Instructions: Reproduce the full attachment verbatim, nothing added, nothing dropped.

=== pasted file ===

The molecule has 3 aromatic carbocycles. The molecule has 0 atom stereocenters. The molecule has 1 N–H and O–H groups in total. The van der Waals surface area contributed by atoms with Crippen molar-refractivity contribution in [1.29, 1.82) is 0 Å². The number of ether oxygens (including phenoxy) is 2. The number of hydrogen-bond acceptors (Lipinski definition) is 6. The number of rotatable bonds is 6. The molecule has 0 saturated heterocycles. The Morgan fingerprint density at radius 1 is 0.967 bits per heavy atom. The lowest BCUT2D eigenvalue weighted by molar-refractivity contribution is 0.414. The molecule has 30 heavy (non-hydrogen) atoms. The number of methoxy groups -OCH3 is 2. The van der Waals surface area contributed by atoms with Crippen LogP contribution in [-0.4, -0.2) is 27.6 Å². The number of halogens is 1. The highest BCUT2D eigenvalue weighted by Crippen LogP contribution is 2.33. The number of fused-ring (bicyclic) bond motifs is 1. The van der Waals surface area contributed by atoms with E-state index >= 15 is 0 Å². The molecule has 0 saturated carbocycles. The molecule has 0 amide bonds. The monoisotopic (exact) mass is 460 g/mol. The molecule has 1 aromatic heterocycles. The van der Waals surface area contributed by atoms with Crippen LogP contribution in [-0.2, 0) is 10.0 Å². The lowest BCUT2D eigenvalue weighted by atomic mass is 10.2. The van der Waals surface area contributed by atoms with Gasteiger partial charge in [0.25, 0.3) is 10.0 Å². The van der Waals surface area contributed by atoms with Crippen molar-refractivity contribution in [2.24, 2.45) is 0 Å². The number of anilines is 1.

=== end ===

The molecule has 3 aromatic carbocycles. The molecule has 0 atom stereocenters. The molecule has 1 N–H and O–H groups in total. The van der Waals surface area contributed by atoms with Crippen molar-refractivity contribution in [1.29, 1.82) is 0 Å². The number of ether oxygens (including phenoxy) is 2. The number of hydrogen-bond acceptors (Lipinski definition) is 6. The number of rotatable bonds is 6. The molecule has 0 saturated heterocycles. The Morgan fingerprint density at radius 1 is 0.967 bits per heavy atom. The lowest BCUT2D eigenvalue weighted by molar-refractivity contribution is 0.414. The molecule has 30 heavy (non-hydrogen) atoms. The number of methoxy groups -OCH3 is 2. The van der Waals surface area contributed by atoms with Crippen LogP contribution in [-0.4, -0.2) is 27.6 Å². The number of halogens is 1. The highest BCUT2D eigenvalue weighted by Crippen LogP contribution is 2.33. The number of fused-ring (bicyclic) bond motifs is 1. The van der Waals surface area contributed by atoms with E-state index >= 15 is 0 Å². The molecule has 0 saturated carbocycles. The molecule has 0 amide bonds. The monoisotopic (exact) mass is 460 g/mol. The molecule has 1 aromatic heterocycles. The van der Waals surface area contributed by atoms with Crippen LogP contribution in [-0.2, 0) is 10.0 Å². The lowest BCUT2D eigenvalue weighted by atomic mass is 10.2. The van der Waals surface area contributed by atoms with Gasteiger partial charge in [0.25, 0.3) is 10.0 Å². The van der Waals surface area contributed by atoms with Crippen molar-refractivity contribution in [2.24, 2.45) is 0 Å². The number of anilines is 1.